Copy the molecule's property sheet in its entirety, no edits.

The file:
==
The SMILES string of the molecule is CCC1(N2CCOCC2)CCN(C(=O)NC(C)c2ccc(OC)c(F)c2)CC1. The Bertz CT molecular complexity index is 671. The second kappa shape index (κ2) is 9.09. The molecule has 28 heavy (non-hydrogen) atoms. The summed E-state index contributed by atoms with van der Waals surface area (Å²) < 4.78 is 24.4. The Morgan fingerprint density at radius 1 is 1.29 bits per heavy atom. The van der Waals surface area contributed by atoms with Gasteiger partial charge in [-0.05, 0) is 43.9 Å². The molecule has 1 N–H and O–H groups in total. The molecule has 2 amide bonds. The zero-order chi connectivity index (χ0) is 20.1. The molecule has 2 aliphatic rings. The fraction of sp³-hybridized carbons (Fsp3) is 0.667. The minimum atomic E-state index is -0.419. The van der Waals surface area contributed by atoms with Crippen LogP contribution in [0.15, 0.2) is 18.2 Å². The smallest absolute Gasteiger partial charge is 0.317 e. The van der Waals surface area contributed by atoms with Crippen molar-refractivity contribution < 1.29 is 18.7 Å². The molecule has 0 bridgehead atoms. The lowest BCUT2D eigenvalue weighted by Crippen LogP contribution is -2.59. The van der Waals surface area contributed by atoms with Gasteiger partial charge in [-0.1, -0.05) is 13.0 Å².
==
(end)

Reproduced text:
The SMILES string of the molecule is CCC1(N2CCOCC2)CCN(C(=O)NC(C)c2ccc(OC)c(F)c2)CC1. The Bertz CT molecular complexity index is 671. The second kappa shape index (κ2) is 9.09. The molecule has 28 heavy (non-hydrogen) atoms. The summed E-state index contributed by atoms with van der Waals surface area (Å²) < 4.78 is 24.4. The Morgan fingerprint density at radius 1 is 1.29 bits per heavy atom. The van der Waals surface area contributed by atoms with Gasteiger partial charge in [-0.05, 0) is 43.9 Å². The molecule has 1 N–H and O–H groups in total. The molecule has 2 amide bonds. The zero-order chi connectivity index (χ0) is 20.1. The molecule has 2 aliphatic rings. The fraction of sp³-hybridized carbons (Fsp3) is 0.667. The minimum atomic E-state index is -0.419. The van der Waals surface area contributed by atoms with Crippen LogP contribution in [0.15, 0.2) is 18.2 Å². The smallest absolute Gasteiger partial charge is 0.317 e. The van der Waals surface area contributed by atoms with Crippen molar-refractivity contribution < 1.29 is 18.7 Å². The molecule has 0 bridgehead atoms. The lowest BCUT2D eigenvalue weighted by Crippen LogP contribution is -2.59. The van der Waals surface area contributed by atoms with Gasteiger partial charge in [-0.1, -0.05) is 13.0 Å².